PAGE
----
Jurors suggested in a note to the judge late Tuesday that they had reached verdicts on three of four counts against a Missouri mother accused of conspiring to harass a 13-year-old girl with Internet messages that allegedly prompted her suicide.
The note sent on the first day of deliberations asked, "Can we be hung on one count but unanimous on the others?"
U.S. District Court Judge George Wu told the jury to return Wednesday and resume deliberations.
"If the jury is still at an impasse (tomorrow), hand me a note," he said.
Wu did not ask jurors which count was at issue, nor did he ask what the vote count was.
In Monday's closing arguments, prosecutors had stressed the emotional component — the suicide of Megan Meier, who was allegedly drawn into the Internet ruse devised by Lori Drew, the mother of Megan's one-time best friend.
She is accused of conspiring with her daughter, Sarah, then 13, and her 18-year-old assistant to cause emotional distress to Megan.
Drew has pleaded not guilty to one count of conspiracy and three counts of accessing computers without authorization. She could be sentenced to as many as 20 years in prison if convicted of all counts.
U.S. Attorney Thomas O'Brien portrayed Drew, 49, as the guiding force in a "mean" plan to humiliate Megan by inventing a make-believe boy named "Josh Evans" who would woo her on the MySpace Web site, then be revealed as nonexistent.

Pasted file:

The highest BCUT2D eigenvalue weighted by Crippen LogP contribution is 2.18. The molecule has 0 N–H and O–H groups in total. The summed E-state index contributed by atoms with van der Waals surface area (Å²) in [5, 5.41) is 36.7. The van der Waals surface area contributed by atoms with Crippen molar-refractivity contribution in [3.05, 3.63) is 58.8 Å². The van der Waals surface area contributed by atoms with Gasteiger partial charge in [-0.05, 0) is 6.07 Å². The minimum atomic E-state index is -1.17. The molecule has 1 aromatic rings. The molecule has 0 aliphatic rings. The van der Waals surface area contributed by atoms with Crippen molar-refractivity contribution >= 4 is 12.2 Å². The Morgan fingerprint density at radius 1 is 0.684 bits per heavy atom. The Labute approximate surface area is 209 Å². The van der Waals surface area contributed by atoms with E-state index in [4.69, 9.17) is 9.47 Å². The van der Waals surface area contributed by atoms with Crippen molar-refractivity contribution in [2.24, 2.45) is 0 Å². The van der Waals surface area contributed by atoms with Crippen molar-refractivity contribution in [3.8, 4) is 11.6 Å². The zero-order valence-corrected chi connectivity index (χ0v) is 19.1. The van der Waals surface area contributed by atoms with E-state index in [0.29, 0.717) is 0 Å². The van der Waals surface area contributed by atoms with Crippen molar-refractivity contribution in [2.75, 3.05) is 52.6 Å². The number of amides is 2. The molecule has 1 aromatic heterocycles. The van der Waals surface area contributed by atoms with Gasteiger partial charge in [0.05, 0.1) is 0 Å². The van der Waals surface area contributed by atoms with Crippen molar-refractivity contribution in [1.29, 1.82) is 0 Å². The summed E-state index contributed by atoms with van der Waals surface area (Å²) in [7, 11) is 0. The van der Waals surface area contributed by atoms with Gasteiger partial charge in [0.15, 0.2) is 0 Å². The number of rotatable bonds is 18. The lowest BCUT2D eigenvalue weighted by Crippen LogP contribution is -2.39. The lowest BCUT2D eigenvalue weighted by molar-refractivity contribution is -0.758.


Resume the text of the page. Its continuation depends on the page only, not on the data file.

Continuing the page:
"Lori Drew decided to humiliate a child," O'Brien said in his summation. "The only way she could harm this pretty little girl was with a computer. She chose to use a computer to hurt a little girl and for four weeks she enjoyed it."
The defense said the case is a matter of computer law and accused prosecutors of misleading jurors into thinking it was a murder case.
"If you hadn't heard the indictment read to you, you'd think this was a homicide case," said Dean Steward, a defense attorney. "And it's not a homicide case. This, ladies and gentlemen, is a computer case, and that's what you need to decide."
Steward insisted the only question is whether Drew violated the terms-of-service agreement of MySpace. He said that Drew, her daughter and assistant Ashley Grills never read the seven-page agreement.
"Nobody reads these things, nobody," he said. "How can you violate something when you haven't even read it? End of case. The case is over."
The hoax ended with Megan never finding out that her online boyfriend did not exist. On Oct. 16, 2006, according to testimony, a message was sent from "Josh" to Megan telling her the world would be better off without her.
Shortly afterward, the girl went to her room and hanged herself in a closet. She died the next day.
The case is being prosecuted in Los Angeles because MySpace computer servers are based in the area.